Active as a leader, sideman and now a label owner, bassist and composer Adam Hopkins is set to make a splash in the world of progressive jazz. To that end he is releasing his debut album as a leader with a heavy hitting crew including Anna Webber on tenor saxophone, Ed Rosenberg on tenor and bass saxophone, Josh Sinton on baritone saxophone and bass clarinet, Jonathan Goldberger on guitar and Devin Gray on drums. "They Can Swim Backwards But Choose Not To" opens with short swirly sax, and thumping bass and drums, invoking intense and vivid colors rotating around a common center by centripetal force by which threaten to fly apart at any time, especially during the drum onslaught. Wall of noise ushers in "Crickets Crime Of the Years" bowed instrument, bass maybe, gradually calms, and band cranks in clamping down ominous volume, with malice aforethought, heavy weighty music, horns break out and attempt a getaway, hemmed in by spokes of guitar, taut bass and drums. Music builds into a pure maelstrom of scalding guitar, ravishing horns and pummelling drums, thrilling stuff. "Mudball" employs a strong beat with bleating horns, like a traffic jam, then develops a tightly wound theme leading the music outward from that vantage point. Brawny horns refuse to back down under the weight of a drum fusillade, the sound of the improvisation is clamorous and full of life and joyous noise. They weave back into a more open section, but not for long as the band rises up like a leviathan, at full bellow, creating quite a splash indeed. A slowly developing track, "Haven of Bliss" unfolds slowly and languorously with swirls of saxophone over a light beat, the music is intricately woven among the instruments, with none achieving prominence. Definitely a slow burn gradually evolving over time, with the hues and tones becoming more stretched and distressed as time goes by as they tack further into the wind, picking up speed with blustery saxophone, insistent drumming and strong guitar and bass. "I Think the Duck Was Fine" fairly bursts out with the horns raring to go, and the rhythm section developing a cool silky groove, hoping that the horns don't blow their cover with their insistent blaring. One brave saxophonist steps out and lays down the law with a raw angular solo rearing back and howling when his territory is encroached upon. The group dives back into the crunchy theme and powers for the finish of an excellent and memorable performance. Finishing the album, "Scissorhands" has scalding electric guitar, manic and wreathed in feedback met by sympathetic horns and drumming leading to an all out free jazz performance, short and sweet to end the album. Everyone is on board and the music moves with a relentless certainty despite the inherent randomness of freely improvised music. They carreen forward pushing aside anything in their path, on a mission, faster and faster until they wink out in a burst of sheer energy. Crickets -

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Thursday, December 20, 2018

John Coltrane - 1963: New Directions (Impulse, 2018)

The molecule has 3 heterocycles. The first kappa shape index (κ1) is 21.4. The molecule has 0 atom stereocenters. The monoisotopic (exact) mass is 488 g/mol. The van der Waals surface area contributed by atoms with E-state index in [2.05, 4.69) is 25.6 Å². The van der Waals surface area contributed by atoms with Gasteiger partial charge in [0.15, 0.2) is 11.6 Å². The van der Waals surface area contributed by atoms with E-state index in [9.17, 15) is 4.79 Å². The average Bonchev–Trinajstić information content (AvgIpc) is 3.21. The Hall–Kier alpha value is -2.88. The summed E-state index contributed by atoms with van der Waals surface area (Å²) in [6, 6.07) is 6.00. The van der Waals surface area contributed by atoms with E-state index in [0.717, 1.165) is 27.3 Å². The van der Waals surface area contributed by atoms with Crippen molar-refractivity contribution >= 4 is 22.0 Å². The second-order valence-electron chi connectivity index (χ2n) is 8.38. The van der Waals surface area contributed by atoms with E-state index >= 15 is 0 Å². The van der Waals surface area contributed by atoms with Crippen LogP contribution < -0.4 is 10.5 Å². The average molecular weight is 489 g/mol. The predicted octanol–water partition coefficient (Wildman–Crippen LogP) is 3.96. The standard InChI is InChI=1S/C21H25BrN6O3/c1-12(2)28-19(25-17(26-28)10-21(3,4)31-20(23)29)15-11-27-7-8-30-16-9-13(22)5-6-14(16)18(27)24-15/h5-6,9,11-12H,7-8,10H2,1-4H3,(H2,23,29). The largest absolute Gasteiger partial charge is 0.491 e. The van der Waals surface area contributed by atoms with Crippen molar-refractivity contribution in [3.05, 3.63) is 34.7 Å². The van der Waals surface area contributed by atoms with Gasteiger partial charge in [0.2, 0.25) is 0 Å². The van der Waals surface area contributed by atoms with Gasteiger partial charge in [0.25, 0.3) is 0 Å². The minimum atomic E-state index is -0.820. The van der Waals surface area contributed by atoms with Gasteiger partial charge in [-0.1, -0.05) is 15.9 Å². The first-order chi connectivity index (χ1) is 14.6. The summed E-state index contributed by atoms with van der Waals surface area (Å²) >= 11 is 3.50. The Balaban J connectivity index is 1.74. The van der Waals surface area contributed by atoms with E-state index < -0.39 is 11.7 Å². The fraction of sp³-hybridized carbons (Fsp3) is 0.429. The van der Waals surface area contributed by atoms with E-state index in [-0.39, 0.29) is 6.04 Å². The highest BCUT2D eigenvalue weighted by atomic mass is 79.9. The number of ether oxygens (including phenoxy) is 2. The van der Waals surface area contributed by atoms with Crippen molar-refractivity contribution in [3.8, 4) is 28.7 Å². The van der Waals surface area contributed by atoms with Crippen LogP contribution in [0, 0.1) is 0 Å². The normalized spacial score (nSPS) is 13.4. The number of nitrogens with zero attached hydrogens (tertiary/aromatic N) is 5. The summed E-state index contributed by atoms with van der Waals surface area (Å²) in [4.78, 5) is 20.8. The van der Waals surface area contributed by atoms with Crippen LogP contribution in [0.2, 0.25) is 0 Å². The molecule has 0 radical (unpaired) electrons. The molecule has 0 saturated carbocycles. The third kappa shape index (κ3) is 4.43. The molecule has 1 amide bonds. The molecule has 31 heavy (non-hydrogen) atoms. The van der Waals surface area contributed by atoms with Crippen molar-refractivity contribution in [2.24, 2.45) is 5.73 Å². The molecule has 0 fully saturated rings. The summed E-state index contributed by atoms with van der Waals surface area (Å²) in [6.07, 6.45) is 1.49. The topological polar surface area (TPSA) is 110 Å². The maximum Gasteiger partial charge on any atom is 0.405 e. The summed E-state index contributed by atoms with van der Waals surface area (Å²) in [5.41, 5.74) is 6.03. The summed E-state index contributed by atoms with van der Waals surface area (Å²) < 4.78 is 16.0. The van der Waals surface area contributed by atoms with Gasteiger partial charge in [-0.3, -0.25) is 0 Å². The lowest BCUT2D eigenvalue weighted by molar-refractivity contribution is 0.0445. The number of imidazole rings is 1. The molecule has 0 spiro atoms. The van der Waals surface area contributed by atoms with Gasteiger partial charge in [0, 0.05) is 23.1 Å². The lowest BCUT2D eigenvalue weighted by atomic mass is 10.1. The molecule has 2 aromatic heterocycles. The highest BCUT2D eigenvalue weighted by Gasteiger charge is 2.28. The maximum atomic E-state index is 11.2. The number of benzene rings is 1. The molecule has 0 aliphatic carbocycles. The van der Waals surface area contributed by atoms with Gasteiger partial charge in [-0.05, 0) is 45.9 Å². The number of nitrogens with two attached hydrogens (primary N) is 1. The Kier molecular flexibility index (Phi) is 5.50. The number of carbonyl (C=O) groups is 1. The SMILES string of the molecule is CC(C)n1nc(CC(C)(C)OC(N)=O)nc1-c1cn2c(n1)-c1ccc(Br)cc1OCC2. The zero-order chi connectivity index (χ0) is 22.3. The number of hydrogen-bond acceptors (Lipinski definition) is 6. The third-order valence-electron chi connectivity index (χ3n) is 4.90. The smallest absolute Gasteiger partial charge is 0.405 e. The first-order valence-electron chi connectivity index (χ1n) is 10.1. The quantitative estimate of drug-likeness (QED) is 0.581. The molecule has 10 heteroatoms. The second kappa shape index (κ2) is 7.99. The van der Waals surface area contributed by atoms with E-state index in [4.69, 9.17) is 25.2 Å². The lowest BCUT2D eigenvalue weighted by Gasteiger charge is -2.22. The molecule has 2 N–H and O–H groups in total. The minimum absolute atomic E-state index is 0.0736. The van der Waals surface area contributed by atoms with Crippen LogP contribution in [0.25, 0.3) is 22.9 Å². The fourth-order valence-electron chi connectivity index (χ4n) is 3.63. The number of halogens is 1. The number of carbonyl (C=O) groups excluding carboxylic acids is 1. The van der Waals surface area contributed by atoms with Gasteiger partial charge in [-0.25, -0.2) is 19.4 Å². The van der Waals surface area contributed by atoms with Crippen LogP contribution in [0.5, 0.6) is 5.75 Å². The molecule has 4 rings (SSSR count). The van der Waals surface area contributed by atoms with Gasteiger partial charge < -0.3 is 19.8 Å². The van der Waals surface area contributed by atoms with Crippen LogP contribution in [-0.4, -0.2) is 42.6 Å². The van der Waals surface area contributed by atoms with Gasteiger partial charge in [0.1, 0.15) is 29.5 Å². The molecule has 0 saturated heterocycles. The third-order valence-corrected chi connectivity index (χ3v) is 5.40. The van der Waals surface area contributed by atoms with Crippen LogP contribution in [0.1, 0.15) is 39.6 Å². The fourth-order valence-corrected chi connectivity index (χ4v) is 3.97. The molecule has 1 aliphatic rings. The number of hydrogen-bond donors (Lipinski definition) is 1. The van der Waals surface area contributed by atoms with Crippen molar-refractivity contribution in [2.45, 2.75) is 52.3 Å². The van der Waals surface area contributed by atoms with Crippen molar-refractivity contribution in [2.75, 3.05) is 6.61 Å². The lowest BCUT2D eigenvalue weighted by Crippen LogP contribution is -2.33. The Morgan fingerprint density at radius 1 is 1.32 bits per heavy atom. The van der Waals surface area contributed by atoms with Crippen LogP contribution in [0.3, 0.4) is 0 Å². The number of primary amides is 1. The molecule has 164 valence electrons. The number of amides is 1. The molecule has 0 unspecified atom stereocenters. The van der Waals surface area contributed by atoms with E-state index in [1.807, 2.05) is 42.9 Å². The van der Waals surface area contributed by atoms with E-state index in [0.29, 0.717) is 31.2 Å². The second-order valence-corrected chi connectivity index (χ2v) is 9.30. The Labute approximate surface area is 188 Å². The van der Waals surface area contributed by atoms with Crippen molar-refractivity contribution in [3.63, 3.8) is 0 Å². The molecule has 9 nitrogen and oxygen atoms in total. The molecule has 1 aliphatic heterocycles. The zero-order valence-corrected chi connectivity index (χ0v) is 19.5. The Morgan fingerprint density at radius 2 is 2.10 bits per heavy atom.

Earlier this year, there was a welcome addition to the discography of John Coltrane with the release of the album New Directions, a previously unreleased 1963 session from the "classic quartet" of McCoy Tyner on piano, Jimmy Garrison on bass and Elvin Jones on drums. This follow up collection gathers all of the music from that collection with the rest of the music Coltrane recorded in 1963, including the albums John Coltrane and Johnny Hartman, Live at Birdland and selections from Dear Old Stockholm and Newport ’63. So it does offer the chance to see Coltrane in motion, the year before he would really begin to burst out with a wave of creativity that would only stop with the the ending of his life. The first disc and a half of this collection is made up of the Directions material, and it is truly fascinating to be a fly on the wall at a hitherto unknown Coltrane session, as they work through some untitled original compositions, four takes at the indelible "Impressions," and the standard "Nature Boy" which would turn up radically changed a few years down the road. The very next day, March 7, they were back at Rudy Van Gelder's studio to record one of my least favorite John Coltrane albums, his collaboration with vocalist Johnny Hartman. Look, I know the suits at Impulse wanted to make him more approachable and that he chose Hartman himself, but it's just not my thing. Hartman sings/croons smooth and slick, you can imagine the cocktail in one hand and the cigarette in the other (he died of lung cancer) just as easily as you can see the record spinning in the background of some hip Mad Men knockoff. But I digress. The band plays with the epitome of subtlety and tact, and Coltrane sneaks in some beautiful if truncated solos. "Dear Old Stockholm" and "After the Rain" come from April 29 with Roy Haynes sitting in for Elvin Jones who was incarcerated, giving the group a slightly lighter and more straight ahead feel, but Haynes is a master under any circumstances, so it's like replacing Bob Gibson with Sandy Koufax. The former is a nice blowing vehicle for the group, but "After the Rain" is one of Coltrane's finest ballads, a performance of heartrending beauty that is a wellspring of emotional resonance. Fast forward to July 7 at the Newport Jazz Festival (Newport '63 Impulse CD) Haynes still on drums for a very exciting set beginning with a wistful "I Want to Talk About You"  incorporating some breathtaking unaccompanied tenor saxophone, and lengthy excursions on "My Favorite Things and "Impressions." Jones finally returns for the Live in Birdland sessions recorded during October and November, and his presence is immediately felt in the live tracks, beginning with a powerful version of "Afro Blue" with a cruising rhythm section interlude before Coltrane returns to put the hammer down and develop a scalding collective improvisation that is felt as much as heard. "I Want to Talk About You" is repeated, once again adding a daredevil solo saxophone improvisation that is vibrant and thrillingly alive, and "The Promise" is the final live track, where Jones effortlessly develops beautiful rhythms, and Tyner sparkles aside Garrison's weighty bass and Coltrane's extraordinary soprano saxophone towers over it all. As impressive as the live tracks are, the most extraordinary track on this "live" album was recorded in the studio. It's another ballad, "Alabama," written after the racist church bombing in Birmingham killed four African American children. It is a sad, quiet tune, but the power and the grace that it represents goes far beyond the world of music and remains one of John Coltrane's towering achievements.1963: New Directions -